Using the techniques and sense of beauty seen in kamon, formed solely from perfect circles and straight lines, to create new designs

Over 1,000 Years of History and Over 50,000 Different Designs

 There are commonly said to be 20,000 confirmed Japanese kamon (family crests), while some researchers claim that there are "at least 50,000" different kamon. Kamon began to be used in Japan by the ruling class of court nobles more than a thousand years ago during the Heian period (782-1184), and numerous kamon were developed to represent different families. Upon the arrival of eras ruled by samurai, kamon began to be used as symbols on banners and flags to distinguish between enemies and allies in battle. They later began to appear on kimono worn at rituals and ceremonies. With the arrival of the Edo period (1603-1867), commoners also began to use kamon, applying the designs to their belongings such as kimono.

Tools and Techniques Used to Draw Kamon

 The craftspeople who inscribe kamon on kimono by hand are called monsho-uwaeshi or "kamon artisans." The tools they use for drawing kamon are ink, a brush, a ruler, a glass stick, and a compass called a bunmawashi. Monsho-uwaeshi use these tools to inscribe kamon crafted solely using perfect circles and straight lines thinner than a hair. Some kamon designs consist of hundreds or even thousands of perfect circles, which require artisans to work extremely carefully and intricately. Monsho-uwaeshi use their instinct and experience to instantly figure out where to place the centre of each perfect circle to draw kamon.
 As kamon have been passed down from generation to generation over a thousand years, the design of each is streamlined yet sophisticated. Katsushika Hokusai, a renowned ukiyo-e artist, left a comment in his book that reads: "after all, everything is made of squares and circles".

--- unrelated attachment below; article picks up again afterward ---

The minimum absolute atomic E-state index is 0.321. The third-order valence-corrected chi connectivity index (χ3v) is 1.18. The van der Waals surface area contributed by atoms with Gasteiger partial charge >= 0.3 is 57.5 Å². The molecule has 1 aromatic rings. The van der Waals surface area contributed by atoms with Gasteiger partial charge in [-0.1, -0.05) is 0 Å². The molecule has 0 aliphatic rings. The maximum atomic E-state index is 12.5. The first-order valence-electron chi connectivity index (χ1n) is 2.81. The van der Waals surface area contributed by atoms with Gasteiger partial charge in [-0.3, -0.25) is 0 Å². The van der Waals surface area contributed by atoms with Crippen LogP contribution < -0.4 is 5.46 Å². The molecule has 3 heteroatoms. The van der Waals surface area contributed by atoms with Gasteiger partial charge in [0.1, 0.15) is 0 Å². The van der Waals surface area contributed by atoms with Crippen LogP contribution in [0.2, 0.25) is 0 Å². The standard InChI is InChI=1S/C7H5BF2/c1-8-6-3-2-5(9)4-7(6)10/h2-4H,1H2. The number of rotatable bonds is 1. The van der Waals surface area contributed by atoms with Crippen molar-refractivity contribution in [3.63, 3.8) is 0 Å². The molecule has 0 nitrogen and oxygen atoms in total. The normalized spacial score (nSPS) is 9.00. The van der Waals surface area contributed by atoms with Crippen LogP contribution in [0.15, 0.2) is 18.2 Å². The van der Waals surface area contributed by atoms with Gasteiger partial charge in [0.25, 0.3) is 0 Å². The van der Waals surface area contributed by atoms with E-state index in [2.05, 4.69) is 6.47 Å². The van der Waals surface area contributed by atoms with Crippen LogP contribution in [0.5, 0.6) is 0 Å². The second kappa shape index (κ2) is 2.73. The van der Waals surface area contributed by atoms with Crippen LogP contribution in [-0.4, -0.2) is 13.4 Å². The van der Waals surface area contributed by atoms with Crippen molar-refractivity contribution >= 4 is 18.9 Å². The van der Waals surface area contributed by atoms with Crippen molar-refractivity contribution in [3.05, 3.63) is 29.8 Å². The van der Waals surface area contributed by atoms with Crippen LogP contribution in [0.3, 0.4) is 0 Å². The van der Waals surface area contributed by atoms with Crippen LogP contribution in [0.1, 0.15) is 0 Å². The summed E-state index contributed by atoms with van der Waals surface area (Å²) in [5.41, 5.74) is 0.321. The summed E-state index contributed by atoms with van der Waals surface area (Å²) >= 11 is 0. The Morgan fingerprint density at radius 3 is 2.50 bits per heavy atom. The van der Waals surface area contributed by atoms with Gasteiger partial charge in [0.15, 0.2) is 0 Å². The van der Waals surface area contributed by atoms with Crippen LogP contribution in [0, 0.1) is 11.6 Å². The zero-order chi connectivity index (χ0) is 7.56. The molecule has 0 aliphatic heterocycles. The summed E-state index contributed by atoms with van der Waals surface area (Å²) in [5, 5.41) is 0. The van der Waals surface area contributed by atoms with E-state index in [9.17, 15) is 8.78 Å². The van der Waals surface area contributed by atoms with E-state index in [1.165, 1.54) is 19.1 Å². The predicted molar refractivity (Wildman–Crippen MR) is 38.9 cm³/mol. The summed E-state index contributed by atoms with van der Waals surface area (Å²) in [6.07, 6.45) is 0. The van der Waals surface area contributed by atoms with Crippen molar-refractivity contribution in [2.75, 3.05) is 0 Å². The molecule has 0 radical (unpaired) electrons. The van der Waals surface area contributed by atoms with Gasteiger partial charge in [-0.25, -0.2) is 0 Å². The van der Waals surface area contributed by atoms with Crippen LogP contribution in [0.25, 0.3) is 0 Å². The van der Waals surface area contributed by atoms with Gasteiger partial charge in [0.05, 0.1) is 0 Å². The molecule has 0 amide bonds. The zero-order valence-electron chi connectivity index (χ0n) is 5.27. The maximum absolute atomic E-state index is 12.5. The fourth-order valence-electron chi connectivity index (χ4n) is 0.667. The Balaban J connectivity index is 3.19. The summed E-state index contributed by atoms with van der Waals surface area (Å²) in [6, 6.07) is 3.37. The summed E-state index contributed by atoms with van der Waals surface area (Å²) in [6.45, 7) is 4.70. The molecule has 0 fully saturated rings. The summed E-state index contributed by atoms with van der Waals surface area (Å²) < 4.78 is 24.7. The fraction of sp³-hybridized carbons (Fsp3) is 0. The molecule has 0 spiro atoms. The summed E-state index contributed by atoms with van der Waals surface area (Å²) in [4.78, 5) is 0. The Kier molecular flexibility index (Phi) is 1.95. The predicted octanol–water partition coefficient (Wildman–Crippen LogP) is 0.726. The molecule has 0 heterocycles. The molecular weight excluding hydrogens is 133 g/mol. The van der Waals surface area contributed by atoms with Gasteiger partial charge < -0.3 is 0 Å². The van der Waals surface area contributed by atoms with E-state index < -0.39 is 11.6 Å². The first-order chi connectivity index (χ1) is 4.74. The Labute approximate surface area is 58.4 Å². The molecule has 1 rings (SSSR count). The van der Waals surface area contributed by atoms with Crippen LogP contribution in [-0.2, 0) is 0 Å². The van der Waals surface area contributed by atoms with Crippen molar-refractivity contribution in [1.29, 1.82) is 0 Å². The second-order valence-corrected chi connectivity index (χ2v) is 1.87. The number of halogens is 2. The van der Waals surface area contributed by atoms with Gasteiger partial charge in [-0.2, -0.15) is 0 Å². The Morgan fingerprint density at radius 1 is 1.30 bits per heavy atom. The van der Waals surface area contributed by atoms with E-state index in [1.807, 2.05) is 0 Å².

Art Created Using 2,582 Perfect Circles

 Monsho-uwaeshi Shoryu Hatoba and his son Yohji Hatoba have created "mon-mandala," their own creative art form, by combining digital tools and the techniques and wisdom of craftspeople that they have studied over the years.
 One such example is a piece depicting a kirin, a legendary animal from Chinese mythology. Numerous curves drawn outward from the two kirin in the centre with their backs facing each other appear to be vitality or an aura brimming from the animals. This piece, which gives a dignified, divinelike impression is, in fact, drawn with 2,582 perfect circles. Shoryu Hatoba describes the mon-mandala as follows.
"This work is made by applying the techniques of monsho-uwaeshi who created kamon solely from straight lines and perfect circles. The thin lines, drawn as if hinting at something, usually appear only in the artisans' minds and are not visible in their drawings. In this mon-mandala, we visualized the world perceived by the artisans in addition to the now-usual drawing using digital tools."

New Expressions Derived from Applications of Kamon

 By combining the technical applications of monsho-uwaeshi with digital tools, Shoryu Hatoba and his son Yohji Hatoba create artworks, including mon-mandala, and versatile design works, and are involved in the development of corporate logos and new products. Shoryu expands the fields of his work with a desire "to let many people know the value and allure of kamon that have a long history". In recent years, they have received a growing number of orders from people abroad who are interested in Japanese culture.  "We used to receive orders with the English term "family crest", but there has been an increase in orders from overseas that use the Japanese word "kamon", to express their desire to make their own kamon," says Yohji.
 With the works of Shoryu Hatoba and Yohji Hatoba, who have collaborated with internationally renowned fashion designers and appeared in a special episode of a national television program, more and more people in Japan are reconsidering the allure of kamon. Monsho-uwaeshi who have inherited the design theory of kamon that has a history of more than a thousand years will continue to design works based on kamon, which will be even more widely available so that more people can see them.